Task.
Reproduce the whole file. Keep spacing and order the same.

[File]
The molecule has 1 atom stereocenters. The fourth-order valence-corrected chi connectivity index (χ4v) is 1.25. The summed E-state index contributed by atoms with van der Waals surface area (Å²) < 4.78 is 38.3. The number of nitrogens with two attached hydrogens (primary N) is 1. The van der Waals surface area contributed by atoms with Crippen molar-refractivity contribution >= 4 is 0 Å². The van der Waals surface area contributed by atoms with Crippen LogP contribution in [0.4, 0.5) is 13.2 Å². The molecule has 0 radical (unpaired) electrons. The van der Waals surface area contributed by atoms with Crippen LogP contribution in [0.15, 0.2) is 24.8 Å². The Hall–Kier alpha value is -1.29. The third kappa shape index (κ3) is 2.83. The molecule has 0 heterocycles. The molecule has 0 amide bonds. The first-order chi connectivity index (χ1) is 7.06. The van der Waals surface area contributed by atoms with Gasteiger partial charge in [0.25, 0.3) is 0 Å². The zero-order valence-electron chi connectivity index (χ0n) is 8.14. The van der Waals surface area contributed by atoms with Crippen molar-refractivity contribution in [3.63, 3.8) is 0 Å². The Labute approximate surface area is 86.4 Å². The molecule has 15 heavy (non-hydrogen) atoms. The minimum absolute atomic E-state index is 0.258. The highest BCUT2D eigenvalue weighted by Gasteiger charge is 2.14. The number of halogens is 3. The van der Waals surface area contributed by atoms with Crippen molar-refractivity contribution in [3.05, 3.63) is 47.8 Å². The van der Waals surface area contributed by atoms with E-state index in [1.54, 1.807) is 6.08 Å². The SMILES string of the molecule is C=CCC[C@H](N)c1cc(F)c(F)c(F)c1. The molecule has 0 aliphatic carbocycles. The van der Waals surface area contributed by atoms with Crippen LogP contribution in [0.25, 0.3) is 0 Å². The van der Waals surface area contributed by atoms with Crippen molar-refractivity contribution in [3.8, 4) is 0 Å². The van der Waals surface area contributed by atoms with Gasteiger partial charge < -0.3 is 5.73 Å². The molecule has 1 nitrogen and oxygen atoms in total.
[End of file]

The molecule has 1 atom stereocenters. The fourth-order valence-corrected chi connectivity index (χ4v) is 1.25. The summed E-state index contributed by atoms with van der Waals surface area (Å²) < 4.78 is 38.3. The number of nitrogens with two attached hydrogens (primary N) is 1. The van der Waals surface area contributed by atoms with Crippen molar-refractivity contribution >= 4 is 0 Å². The van der Waals surface area contributed by atoms with Crippen LogP contribution in [0.4, 0.5) is 13.2 Å². The molecule has 0 radical (unpaired) electrons. The van der Waals surface area contributed by atoms with Crippen LogP contribution in [0.15, 0.2) is 24.8 Å². The Hall–Kier alpha value is -1.29. The third kappa shape index (κ3) is 2.83. The molecule has 0 heterocycles. The molecule has 0 amide bonds. The first-order chi connectivity index (χ1) is 7.06. The van der Waals surface area contributed by atoms with Gasteiger partial charge in [0.25, 0.3) is 0 Å². The zero-order valence-electron chi connectivity index (χ0n) is 8.14. The van der Waals surface area contributed by atoms with Crippen molar-refractivity contribution in [3.63, 3.8) is 0 Å². The Labute approximate surface area is 86.4 Å². The molecule has 15 heavy (non-hydrogen) atoms. The minimum absolute atomic E-state index is 0.258. The highest BCUT2D eigenvalue weighted by Gasteiger charge is 2.14. The number of halogens is 3. The van der Waals surface area contributed by atoms with Crippen molar-refractivity contribution in [3.05, 3.63) is 47.8 Å². The van der Waals surface area contributed by atoms with E-state index in [1.54, 1.807) is 6.08 Å². The SMILES string of the molecule is C=CCC[C@H](N)c1cc(F)c(F)c(F)c1. The molecule has 0 aliphatic carbocycles. The van der Waals surface area contributed by atoms with Crippen LogP contribution in [0.25, 0.3) is 0 Å². The van der Waals surface area contributed by atoms with Crippen molar-refractivity contribution in [3.8, 4) is 0 Å². The van der Waals surface area contributed by atoms with Gasteiger partial charge < -0.3 is 5.73 Å². The molecule has 1 nitrogen and oxygen atoms in total.